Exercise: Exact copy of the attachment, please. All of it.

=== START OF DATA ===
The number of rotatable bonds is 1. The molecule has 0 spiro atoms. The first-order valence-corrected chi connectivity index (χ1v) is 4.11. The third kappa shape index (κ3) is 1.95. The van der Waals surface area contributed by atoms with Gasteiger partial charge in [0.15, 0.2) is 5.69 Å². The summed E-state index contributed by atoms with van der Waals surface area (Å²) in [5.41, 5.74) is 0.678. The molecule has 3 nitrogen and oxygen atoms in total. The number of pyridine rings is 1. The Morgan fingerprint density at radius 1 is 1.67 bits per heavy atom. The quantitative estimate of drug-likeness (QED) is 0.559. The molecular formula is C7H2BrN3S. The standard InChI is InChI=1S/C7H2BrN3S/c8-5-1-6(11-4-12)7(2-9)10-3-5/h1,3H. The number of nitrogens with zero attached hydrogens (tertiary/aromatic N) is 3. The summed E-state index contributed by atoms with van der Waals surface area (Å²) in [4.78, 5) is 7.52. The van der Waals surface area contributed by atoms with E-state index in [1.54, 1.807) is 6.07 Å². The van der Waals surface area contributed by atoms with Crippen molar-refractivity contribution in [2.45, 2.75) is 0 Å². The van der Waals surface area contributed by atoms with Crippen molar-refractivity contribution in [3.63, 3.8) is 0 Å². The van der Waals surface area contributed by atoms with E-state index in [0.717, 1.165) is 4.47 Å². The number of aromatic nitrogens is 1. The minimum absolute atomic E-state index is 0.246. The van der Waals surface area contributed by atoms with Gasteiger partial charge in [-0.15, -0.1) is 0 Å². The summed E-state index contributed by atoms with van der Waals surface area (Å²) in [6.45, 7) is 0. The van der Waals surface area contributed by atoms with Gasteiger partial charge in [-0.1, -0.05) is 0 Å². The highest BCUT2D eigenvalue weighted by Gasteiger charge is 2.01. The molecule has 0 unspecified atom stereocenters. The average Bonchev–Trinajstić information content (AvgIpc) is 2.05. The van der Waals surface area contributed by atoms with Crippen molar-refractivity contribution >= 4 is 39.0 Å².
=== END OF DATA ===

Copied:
The number of rotatable bonds is 1. The molecule has 0 spiro atoms. The first-order valence-corrected chi connectivity index (χ1v) is 4.11. The third kappa shape index (κ3) is 1.95. The van der Waals surface area contributed by atoms with Gasteiger partial charge in [0.15, 0.2) is 5.69 Å². The summed E-state index contributed by atoms with van der Waals surface area (Å²) in [5.41, 5.74) is 0.678. The molecule has 3 nitrogen and oxygen atoms in total. The number of pyridine rings is 1. The Morgan fingerprint density at radius 1 is 1.67 bits per heavy atom. The quantitative estimate of drug-likeness (QED) is 0.559. The molecular formula is C7H2BrN3S. The standard InChI is InChI=1S/C7H2BrN3S/c8-5-1-6(11-4-12)7(2-9)10-3-5/h1,3H. The number of nitrogens with zero attached hydrogens (tertiary/aromatic N) is 3. The summed E-state index contributed by atoms with van der Waals surface area (Å²) in [4.78, 5) is 7.52. The van der Waals surface area contributed by atoms with E-state index in [1.54, 1.807) is 6.07 Å². The van der Waals surface area contributed by atoms with Crippen molar-refractivity contribution in [2.45, 2.75) is 0 Å². The van der Waals surface area contributed by atoms with Crippen molar-refractivity contribution in [3.63, 3.8) is 0 Å². The van der Waals surface area contributed by atoms with E-state index in [0.717, 1.165) is 4.47 Å². The number of aromatic nitrogens is 1. The minimum absolute atomic E-state index is 0.246. The van der Waals surface area contributed by atoms with Gasteiger partial charge in [-0.15, -0.1) is 0 Å². The summed E-state index contributed by atoms with van der Waals surface area (Å²) in [6.45, 7) is 0. The van der Waals surface area contributed by atoms with Gasteiger partial charge in [-0.1, -0.05) is 0 Å². The highest BCUT2D eigenvalue weighted by Gasteiger charge is 2.01. The molecule has 0 unspecified atom stereocenters. The average Bonchev–Trinajstić information content (AvgIpc) is 2.05. The van der Waals surface area contributed by atoms with Crippen molar-refractivity contribution >= 4 is 39.0 Å².